The following #AskPB listener question has been lightly edited to maintain anonymity.

I’m trying to buy a house so I called a lender to just pull my credit and tell me what they think. One credit report is significantly lower than the other two. My score currently with one is 491. But the other two is 550. I’m trying to get my credit better anyways. I have three credit cards that I’ve used all the credit on and I’ve been late on a car note a few times. Do you think right now isn’t my time to buy a house. Should I give myself a year to get my credit in order?

Related:

Should I Invest in My First Home or Raise My Credit Score First?

Dustin Heiner, Master Passive Income business owner, joins us to help answer this week’s listener AskPB question. Dustin is a, podcaster, author, real-estate investing coach and a wildly successful real estate investor. Dustin and his family live off of the passive income generated by his properties while they travel the world. Hear more on how he self-taught himself to live on low-risk real estate investments here.

Three Questions to Ask Yourself Before Choosing to Rent or Buy

Kirk Chisolm, a Wealth Manager at Innovative Advisory Group and an independent Registered Investment Advisor, joined us on the podcast to talk about renting vs buying: PB48: Renting vs. Buying with Kirk Chisholm. Kirk believes there are three key areas that people fail to focus on when making this important, and potentially costly, decision.

  • Should you rent or buy a home? – There is a great illusion when it comes to real estate. This illusion is that owning your home is an investment.
  • What is the true cost of homeownership? – This week’s post will be focused more on the financial considerations of renting vs buying a home. More specifically, what is the true cost of owning a home? If you have never correctly run these numbers before, the data may surprise you.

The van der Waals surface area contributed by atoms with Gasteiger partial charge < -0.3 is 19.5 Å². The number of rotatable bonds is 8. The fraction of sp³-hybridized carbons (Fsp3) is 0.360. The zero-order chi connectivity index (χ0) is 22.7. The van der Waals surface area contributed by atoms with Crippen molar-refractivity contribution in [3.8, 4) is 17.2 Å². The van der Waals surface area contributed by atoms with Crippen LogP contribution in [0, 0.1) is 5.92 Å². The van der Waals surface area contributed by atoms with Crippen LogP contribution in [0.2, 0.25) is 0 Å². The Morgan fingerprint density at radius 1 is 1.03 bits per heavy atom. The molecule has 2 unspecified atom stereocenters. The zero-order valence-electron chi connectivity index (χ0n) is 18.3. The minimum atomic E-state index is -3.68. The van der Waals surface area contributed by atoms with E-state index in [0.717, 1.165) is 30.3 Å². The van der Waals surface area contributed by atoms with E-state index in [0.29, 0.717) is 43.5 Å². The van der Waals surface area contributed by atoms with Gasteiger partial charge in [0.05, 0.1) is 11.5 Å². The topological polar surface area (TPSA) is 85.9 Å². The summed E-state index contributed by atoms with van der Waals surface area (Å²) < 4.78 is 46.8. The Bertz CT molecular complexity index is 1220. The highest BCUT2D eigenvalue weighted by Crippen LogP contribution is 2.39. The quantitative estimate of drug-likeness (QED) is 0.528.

• What you don’t know about renting vs buying can cost you – If you rent a home, it is an expense. When you buy a home, it is an expense. If you buy a home and rent it out to a third party, it becomes an investment. A better way to explain it is, when you are renting, you rent from a landlord. When you buy a home to live in, you are renting from yourself.

The Best Rent versus Buy Calculators

Here are our favorite tools for deciding when it’s smarter to rent or buy in your city. You can read our full post on this topic here.

  • Smart Asset: Rent vs. Buy Calculator “Determining whether to buy or rent your home involves a complex decision-making process. The SmartAsset rent vs. buy calculator helps you see when you’ll reach your break-even point and integrates some of the following questions to help you make an informed choice:
    • How long do you plan on staying in an area?
      • The most important factor to consider when making this buy or rent decision is how long you plan to stay in your home. If you’ll only be in town a year, renting will almost always be your best choice
    • How much flexibility do you enjoy?
    • Are you prepared for the responsibility of homeownership?”
  • The New York Times: Is It Better to Rent or Buy? – “The choice between buying a home and renting one is among the biggest financial decisions that many adults make. But the costs of buying are more varied and complicated than for renting, making it hard to tell which is a better deal. To help you answer this question, our calculator takes the most important costs associated with buying a house and computes the equivalent monthly rent.”

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